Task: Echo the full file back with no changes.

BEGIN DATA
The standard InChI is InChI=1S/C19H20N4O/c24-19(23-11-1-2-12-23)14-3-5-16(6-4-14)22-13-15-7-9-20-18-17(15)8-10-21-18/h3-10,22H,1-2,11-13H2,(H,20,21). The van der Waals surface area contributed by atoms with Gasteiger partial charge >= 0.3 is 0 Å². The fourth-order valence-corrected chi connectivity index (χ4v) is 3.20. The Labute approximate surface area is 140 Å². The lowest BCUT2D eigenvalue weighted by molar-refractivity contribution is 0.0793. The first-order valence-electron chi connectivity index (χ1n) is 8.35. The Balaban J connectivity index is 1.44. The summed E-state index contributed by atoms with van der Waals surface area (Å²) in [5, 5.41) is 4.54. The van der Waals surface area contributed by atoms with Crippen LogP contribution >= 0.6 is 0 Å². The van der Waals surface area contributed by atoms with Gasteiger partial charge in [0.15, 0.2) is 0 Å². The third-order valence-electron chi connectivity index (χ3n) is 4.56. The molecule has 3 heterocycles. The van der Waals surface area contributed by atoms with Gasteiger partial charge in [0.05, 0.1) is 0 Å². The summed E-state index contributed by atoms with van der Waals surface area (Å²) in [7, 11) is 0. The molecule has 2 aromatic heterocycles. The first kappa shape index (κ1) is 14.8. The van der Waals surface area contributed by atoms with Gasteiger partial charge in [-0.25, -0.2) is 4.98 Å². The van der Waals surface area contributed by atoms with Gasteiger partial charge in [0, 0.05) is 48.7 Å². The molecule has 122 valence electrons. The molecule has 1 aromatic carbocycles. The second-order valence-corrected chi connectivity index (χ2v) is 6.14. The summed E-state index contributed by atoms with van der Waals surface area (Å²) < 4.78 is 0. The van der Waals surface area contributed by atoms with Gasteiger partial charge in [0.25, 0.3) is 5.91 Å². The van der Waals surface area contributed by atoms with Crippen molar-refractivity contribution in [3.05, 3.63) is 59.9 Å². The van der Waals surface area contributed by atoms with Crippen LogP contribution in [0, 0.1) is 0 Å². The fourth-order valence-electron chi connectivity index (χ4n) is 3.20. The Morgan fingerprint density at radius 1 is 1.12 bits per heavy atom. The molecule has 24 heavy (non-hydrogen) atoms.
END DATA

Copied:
The standard InChI is InChI=1S/C19H20N4O/c24-19(23-11-1-2-12-23)14-3-5-16(6-4-14)22-13-15-7-9-20-18-17(15)8-10-21-18/h3-10,22H,1-2,11-13H2,(H,20,21). The van der Waals surface area contributed by atoms with Gasteiger partial charge >= 0.3 is 0 Å². The fourth-order valence-corrected chi connectivity index (χ4v) is 3.20. The Labute approximate surface area is 140 Å². The lowest BCUT2D eigenvalue weighted by molar-refractivity contribution is 0.0793. The first-order valence-electron chi connectivity index (χ1n) is 8.35. The Balaban J connectivity index is 1.44. The summed E-state index contributed by atoms with van der Waals surface area (Å²) in [5, 5.41) is 4.54. The van der Waals surface area contributed by atoms with Crippen LogP contribution >= 0.6 is 0 Å². The van der Waals surface area contributed by atoms with Gasteiger partial charge in [0.15, 0.2) is 0 Å². The third-order valence-electron chi connectivity index (χ3n) is 4.56. The molecule has 3 heterocycles. The van der Waals surface area contributed by atoms with Gasteiger partial charge in [0.05, 0.1) is 0 Å². The summed E-state index contributed by atoms with van der Waals surface area (Å²) in [7, 11) is 0. The molecule has 2 aromatic heterocycles. The first kappa shape index (κ1) is 14.8. The van der Waals surface area contributed by atoms with Gasteiger partial charge in [-0.25, -0.2) is 4.98 Å². The van der Waals surface area contributed by atoms with Gasteiger partial charge in [0, 0.05) is 48.7 Å². The molecule has 122 valence electrons. The molecule has 1 aromatic carbocycles. The second-order valence-corrected chi connectivity index (χ2v) is 6.14. The summed E-state index contributed by atoms with van der Waals surface area (Å²) < 4.78 is 0. The van der Waals surface area contributed by atoms with Gasteiger partial charge in [0.25, 0.3) is 5.91 Å². The van der Waals surface area contributed by atoms with Crippen molar-refractivity contribution in [3.05, 3.63) is 59.9 Å². The van der Waals surface area contributed by atoms with Crippen LogP contribution in [0, 0.1) is 0 Å². The fourth-order valence-electron chi connectivity index (χ4n) is 3.20. The Morgan fingerprint density at radius 1 is 1.12 bits per heavy atom. The molecule has 24 heavy (non-hydrogen) atoms.